Island Time

I am an Anthropology major on the pre-med track interested in how bodies are able to tell stories about equality, justice and power. My research in Trinidad is the beginning of a venture into multiculturalism and the complex interactions between identity formation, racial profiling and health.


What does it mean to study multiculturalism? What did I do in Trinidad? In trying to understand a country you can look at census data and see the numbers aligning with each ethnic group and the distribution across the country, average SES and education levels. But I felt that numbers alone did not tell me quite enough. Who decides to put what on a census form when you are so multicultural? What meaning does self reported ethnicity have to the people that differs from how it is used by institutions? At what point does it no longer matter? Our world is only getting more mixed, maybe Trinidad can show us where we are headed.

IMG_7301After 6 weeks of research in Trinidad, a measly amount of time, but a good start, race still matters. Interviewing university students and asking about their home towns, secondary schools, hobbies, siblings, parents, families and friends, I made a lot of new friends, and learned what it is like to create an identity in a mixed race country. So many cultures are mixed up together in Trinidad that everyone celebrates every holiday and festival that comes through regardless of skin color, religion, or family heritage. Still, even the most mixed people are still expected to identify within some racial boundaries.

Of the people I interviewed, some refrained from stating their ethnicity in most situations. Others chose one race out of their mix to be more dominant, and others chose to simply state they were mixed without further elaboration. Most people were proud and grateful to be mixed and to be a part of so many different cultures. They felt it gave them an advantage of being more open minded and understanding of differences, as well as more progressive. Others wished people would stop projecting labels onto them and giving them so much attention for their curly hair, fair skin, or light eyes – rare features outside of the mixed population in Trinidad.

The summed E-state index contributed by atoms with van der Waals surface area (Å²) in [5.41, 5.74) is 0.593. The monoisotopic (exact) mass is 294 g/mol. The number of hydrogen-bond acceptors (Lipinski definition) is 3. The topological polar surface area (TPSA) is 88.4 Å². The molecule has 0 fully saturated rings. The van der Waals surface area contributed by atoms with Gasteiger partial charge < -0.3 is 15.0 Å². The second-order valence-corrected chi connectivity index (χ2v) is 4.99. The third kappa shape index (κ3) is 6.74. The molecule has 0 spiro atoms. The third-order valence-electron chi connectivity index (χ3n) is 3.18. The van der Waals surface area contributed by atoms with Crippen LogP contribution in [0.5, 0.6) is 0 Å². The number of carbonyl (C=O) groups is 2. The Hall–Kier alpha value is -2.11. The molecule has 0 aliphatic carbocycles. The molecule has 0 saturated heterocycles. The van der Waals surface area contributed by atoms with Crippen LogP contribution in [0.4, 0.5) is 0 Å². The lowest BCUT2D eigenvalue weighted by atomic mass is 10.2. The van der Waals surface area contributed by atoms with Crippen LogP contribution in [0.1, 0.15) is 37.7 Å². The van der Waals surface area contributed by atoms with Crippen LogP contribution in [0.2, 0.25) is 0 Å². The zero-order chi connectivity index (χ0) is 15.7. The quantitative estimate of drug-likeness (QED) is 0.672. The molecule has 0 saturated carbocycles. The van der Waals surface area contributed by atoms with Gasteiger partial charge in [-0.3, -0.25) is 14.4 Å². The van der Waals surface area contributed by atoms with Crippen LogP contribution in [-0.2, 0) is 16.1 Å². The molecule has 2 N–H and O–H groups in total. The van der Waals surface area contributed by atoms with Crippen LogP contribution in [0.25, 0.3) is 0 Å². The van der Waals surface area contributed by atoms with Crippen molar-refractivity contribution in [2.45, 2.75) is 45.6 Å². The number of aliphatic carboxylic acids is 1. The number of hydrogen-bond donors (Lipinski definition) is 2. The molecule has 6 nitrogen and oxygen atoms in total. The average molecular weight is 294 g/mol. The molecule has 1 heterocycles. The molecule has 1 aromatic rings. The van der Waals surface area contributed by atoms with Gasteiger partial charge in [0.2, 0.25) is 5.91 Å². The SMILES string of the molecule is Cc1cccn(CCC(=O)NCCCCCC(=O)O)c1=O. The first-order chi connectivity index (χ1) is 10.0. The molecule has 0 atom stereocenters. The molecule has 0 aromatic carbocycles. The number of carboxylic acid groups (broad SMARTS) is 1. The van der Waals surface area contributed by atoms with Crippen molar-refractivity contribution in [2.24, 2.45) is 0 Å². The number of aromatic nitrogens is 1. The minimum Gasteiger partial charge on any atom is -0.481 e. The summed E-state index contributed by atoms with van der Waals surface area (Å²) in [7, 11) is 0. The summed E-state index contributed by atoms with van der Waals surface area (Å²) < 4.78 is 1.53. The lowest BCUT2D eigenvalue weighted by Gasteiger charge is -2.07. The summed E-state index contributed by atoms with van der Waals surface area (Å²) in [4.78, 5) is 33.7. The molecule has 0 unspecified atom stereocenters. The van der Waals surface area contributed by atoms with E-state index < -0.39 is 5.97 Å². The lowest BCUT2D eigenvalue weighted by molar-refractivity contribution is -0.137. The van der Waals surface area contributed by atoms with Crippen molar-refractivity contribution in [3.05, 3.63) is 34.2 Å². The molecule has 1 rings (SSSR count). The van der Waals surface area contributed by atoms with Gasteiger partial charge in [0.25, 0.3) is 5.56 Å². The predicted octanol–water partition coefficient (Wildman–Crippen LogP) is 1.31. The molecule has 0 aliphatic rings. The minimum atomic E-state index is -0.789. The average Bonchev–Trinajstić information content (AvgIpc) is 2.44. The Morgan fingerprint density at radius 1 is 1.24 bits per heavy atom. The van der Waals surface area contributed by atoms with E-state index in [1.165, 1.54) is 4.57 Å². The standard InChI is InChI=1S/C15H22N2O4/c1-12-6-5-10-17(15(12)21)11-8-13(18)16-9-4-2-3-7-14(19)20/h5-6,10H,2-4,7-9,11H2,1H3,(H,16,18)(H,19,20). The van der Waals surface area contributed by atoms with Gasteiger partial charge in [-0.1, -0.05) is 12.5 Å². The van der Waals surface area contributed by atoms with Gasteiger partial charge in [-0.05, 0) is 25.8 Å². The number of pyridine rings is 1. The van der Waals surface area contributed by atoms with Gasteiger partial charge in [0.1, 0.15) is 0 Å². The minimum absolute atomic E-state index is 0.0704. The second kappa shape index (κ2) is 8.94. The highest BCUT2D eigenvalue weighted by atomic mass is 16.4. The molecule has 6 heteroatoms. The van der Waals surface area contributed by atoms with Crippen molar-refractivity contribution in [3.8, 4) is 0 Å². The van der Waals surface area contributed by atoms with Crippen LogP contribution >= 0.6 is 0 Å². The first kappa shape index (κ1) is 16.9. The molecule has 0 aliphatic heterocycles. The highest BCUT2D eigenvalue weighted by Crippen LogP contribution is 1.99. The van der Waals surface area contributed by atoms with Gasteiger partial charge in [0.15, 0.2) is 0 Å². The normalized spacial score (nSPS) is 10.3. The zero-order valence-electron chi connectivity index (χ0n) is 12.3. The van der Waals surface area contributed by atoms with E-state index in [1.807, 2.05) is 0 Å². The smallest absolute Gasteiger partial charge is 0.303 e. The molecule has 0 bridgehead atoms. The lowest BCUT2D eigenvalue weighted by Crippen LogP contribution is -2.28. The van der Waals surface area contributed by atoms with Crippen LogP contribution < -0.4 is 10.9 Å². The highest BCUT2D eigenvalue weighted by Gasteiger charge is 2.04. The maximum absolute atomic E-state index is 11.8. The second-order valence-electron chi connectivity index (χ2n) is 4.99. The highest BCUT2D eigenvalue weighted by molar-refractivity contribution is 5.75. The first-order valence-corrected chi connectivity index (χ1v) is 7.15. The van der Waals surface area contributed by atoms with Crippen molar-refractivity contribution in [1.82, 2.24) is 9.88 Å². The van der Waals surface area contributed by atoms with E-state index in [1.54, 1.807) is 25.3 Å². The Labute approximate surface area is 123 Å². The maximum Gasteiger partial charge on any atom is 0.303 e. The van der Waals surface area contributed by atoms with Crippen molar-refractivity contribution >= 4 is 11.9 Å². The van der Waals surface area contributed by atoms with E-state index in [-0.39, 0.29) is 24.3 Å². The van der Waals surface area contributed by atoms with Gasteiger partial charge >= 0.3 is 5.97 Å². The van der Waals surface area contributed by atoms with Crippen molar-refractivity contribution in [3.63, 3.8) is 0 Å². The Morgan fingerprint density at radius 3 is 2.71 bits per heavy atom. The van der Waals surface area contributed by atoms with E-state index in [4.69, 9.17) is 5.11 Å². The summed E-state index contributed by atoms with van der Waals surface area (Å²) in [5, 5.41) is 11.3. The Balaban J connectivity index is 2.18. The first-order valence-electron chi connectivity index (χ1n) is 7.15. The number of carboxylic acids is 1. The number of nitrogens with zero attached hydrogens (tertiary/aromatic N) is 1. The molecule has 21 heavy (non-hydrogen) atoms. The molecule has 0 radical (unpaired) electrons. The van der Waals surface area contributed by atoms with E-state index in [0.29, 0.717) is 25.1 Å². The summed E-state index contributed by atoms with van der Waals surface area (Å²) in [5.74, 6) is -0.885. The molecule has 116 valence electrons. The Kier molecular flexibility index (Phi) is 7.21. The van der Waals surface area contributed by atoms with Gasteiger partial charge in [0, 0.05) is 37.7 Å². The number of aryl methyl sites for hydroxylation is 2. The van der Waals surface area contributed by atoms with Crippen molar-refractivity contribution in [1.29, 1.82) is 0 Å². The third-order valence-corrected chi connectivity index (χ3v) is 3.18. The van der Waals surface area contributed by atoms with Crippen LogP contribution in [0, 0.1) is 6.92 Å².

In Trinidad I met a lot of people like me – the racially ambiguous kind. People who don’t put much value on their racial or ethnic background but receive a lot of attention from others about it. We aren’t fond of labels and the ones used on us differ day to day and person to person. But we have the privilege of discrediting racial stereotypes and segregated spaces.  Trinidad is more mixed, and many of its people are more open minded about new cultures and beliefs while others actively work to preserve their own culture. Some members of younger generations here want to see race diminish entirely as a way of thinking about other people and have begun to do so in their own lives. I only hope this trend continues.

Island of the Scarlet Ibis

Having spent some time on our second campus, the University of Trinidad and Tobago John Donaldson, or the Creativity Campus, I am getting a nice second look at Trinidad’s student population. You would expect universities to feel starkly different when the costs are entirely subsidized by the government and local students pay nothing to attend. Not so. People still willingly choose to be engineering majors. Some students still probably take the privilege more seriously than at Northwestern.

I have been so impressed by the government initiatives, the construction, the infrastructure, the agricultural development and the overall drive to be self sufficient in Trinidad. And to think people tried to tell me Trinidad was not industrialized before I came here.  It is the racially divided politics that is really disappointing and leaves every mixed kid caught in the crossfire.